Every major Forex news website has an economic calendar. This is essentially a page, which lists all news releases during the week, which can affect the exchange rates. Not all of those announcements have a decisive impact on Forex, but there are those which are essential for measuring the economic performance of the given economy. Experienced professional traders and investors always pay attention to those news releases and try to use them for identifying profitable trading and investing opportunities. Here is the Full list of those Forex news announcements which have the most profound effect on the exchange rates:
- Central Bank Interest Rate Decisions
- Gross Domestic Product (GDP)
- Unemployment Rate
- Consumer Price Index (CPI)
- Non-Farm Payrolls (NFP)
- Initial Jobless Claims
- Retail Sales
- Budget Balance
- Trade Balance
- Consumer Confidence Index (CCI)
- Manufacturing Purchasing Managers Index (PMI)
- Home Sales
Traders and investors across the world usually classify those news releases as ‘bullish’ or ‘bearish’ news for the currency in question and then base their trading and investing around those conclusions.
This is not to say that other types of news pieces have no impact on the market. There are some announcements that might have more influence on some specific currencies, than others. However, those 12 types of news releases are universally important, regardless of the currency in question, so let us now go through each of them in more detail.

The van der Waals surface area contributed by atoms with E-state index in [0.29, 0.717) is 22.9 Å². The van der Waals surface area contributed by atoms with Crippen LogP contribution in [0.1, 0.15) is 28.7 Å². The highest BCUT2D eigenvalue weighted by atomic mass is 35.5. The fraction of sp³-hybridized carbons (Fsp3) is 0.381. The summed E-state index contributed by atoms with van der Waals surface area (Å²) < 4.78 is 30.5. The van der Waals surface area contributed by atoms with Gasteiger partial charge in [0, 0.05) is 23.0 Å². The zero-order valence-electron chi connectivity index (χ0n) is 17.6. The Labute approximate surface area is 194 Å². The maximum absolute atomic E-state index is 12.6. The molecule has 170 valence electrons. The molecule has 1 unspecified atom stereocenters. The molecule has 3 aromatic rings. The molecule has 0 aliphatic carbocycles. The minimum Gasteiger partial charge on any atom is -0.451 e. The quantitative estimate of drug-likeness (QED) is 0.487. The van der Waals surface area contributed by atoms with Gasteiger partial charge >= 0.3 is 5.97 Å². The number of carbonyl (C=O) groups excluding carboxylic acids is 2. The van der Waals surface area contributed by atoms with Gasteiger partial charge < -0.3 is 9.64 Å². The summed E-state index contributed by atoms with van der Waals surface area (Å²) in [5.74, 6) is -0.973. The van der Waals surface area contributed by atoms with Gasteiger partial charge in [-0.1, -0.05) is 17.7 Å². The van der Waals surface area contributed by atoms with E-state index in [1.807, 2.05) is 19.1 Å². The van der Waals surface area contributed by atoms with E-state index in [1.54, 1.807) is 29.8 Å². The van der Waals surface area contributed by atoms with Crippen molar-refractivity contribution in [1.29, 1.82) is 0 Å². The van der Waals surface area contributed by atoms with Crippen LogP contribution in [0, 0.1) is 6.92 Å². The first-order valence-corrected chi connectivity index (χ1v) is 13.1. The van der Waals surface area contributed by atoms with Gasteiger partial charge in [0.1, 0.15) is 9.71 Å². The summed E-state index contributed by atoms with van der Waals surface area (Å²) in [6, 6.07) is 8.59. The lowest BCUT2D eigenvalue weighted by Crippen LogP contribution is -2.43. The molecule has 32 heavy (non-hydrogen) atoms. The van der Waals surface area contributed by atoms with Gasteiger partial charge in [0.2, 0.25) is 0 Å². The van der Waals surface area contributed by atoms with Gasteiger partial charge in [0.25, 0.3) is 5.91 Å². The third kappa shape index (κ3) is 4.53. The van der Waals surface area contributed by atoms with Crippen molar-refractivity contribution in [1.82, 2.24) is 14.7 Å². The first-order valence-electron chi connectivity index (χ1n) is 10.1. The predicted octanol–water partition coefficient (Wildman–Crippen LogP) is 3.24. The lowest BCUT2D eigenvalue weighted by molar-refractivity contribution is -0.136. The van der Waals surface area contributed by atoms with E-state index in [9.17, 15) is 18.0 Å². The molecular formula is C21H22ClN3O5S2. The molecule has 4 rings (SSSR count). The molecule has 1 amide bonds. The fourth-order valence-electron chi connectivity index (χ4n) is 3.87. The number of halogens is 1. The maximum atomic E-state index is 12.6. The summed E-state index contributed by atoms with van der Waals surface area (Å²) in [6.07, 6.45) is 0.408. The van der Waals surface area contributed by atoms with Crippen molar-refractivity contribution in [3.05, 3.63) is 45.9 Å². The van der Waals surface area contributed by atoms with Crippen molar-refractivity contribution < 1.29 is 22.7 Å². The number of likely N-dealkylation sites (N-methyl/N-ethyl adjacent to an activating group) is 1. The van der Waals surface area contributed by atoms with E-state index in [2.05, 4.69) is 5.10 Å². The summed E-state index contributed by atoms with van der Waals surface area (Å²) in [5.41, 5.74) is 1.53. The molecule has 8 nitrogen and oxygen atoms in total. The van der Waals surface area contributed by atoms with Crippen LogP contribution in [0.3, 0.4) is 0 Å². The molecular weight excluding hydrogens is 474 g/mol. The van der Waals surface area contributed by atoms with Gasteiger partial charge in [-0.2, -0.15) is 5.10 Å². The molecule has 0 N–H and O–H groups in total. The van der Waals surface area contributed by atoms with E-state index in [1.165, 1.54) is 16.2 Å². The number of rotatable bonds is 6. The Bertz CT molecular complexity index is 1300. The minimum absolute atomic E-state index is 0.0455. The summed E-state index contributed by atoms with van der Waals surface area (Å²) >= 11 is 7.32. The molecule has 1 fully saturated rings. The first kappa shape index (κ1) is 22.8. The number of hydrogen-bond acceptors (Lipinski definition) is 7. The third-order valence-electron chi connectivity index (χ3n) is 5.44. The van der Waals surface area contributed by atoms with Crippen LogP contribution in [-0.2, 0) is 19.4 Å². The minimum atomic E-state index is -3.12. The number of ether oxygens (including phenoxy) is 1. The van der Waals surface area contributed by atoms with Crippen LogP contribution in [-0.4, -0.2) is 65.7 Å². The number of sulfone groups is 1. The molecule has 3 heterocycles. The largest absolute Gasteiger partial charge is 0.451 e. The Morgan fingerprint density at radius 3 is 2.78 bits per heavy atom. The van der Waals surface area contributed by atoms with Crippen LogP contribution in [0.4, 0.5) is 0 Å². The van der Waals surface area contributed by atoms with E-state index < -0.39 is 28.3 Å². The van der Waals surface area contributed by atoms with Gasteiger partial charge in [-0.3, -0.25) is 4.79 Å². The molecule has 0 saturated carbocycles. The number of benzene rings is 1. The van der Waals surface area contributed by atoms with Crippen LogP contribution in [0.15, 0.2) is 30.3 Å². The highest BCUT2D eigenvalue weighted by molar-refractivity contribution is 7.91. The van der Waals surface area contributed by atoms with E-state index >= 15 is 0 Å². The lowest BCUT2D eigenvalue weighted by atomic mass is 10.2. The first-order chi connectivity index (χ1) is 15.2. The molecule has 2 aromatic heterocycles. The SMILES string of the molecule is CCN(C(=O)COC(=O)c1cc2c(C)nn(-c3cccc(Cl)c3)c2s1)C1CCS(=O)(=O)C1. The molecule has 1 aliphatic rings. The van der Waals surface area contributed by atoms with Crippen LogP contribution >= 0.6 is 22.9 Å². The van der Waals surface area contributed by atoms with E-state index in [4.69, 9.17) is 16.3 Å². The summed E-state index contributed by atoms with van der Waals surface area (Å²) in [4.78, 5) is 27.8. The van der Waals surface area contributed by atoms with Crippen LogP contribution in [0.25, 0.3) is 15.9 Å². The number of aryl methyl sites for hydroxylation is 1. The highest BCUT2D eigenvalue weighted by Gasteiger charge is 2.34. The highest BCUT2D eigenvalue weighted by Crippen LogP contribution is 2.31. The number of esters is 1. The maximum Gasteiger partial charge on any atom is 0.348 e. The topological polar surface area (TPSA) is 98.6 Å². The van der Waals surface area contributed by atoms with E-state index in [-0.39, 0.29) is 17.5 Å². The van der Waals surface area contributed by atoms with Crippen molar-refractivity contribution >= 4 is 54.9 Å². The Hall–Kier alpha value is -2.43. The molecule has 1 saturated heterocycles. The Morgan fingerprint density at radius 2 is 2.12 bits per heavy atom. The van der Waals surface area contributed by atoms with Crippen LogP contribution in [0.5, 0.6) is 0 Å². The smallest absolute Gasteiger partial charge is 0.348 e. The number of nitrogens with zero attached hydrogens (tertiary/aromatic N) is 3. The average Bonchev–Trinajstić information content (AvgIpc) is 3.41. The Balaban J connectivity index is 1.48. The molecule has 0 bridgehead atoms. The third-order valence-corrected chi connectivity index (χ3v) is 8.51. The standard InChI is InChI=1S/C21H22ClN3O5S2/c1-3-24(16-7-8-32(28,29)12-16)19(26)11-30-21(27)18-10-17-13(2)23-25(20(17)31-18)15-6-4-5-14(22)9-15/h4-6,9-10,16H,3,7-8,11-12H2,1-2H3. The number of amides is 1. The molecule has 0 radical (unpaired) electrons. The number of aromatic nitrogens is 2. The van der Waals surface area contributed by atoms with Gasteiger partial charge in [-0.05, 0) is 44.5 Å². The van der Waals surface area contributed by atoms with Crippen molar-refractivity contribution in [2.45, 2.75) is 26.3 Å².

Central Bank Interest Rate Decisions
The interest rate decisions by the central banks can very often lead to a significant spike in volatility. In fact, the effects of those decisions can affect currency exchange rates for a very long time. This is because the monetary policy essentially determines the rate at which consumers can borrow money from commercial banks. At the same time, it also determines what percentage return one can receive on savings accounts and certificates of deposit.
Consequently, it is not surprising that when the central bank decides to hike rates, everything else being equal, it helps currency in question to appreciate. This is because traders and investors can earn higher returns, not only from savings accounts and certificates of deposit but also from carry trades as well.
On the other hand, rate cuts can have a very negative effect on the currency exchange rates, often leading to its depreciation. low-yielding currencies are not very attractive for investors and traders, consequently, they typically tend to lose ground against their peers.
One example of such scenario is illustrated on this daily EUR/USD Chart:
From 2013 to 2015 the ECB has cut rates repeatedly, reducing its key interest rate from 0.75% to 0%. Until Spring 2014, the EUR?USD did manage to stay strong, eventually going as far as reaching 1.39 level. However, as ECB kept reducing rates, it eventually took a toll on the exchange rate of the single currency. The tide finally turned against the Euro in April 2014, from this month until March 2015, the EUR/USD fell from 1.39 to 1.05. This means that just in a matter of 11 months the pair fell by 3,400 pips, which is quite a rate, even for such a volatile market as Forex.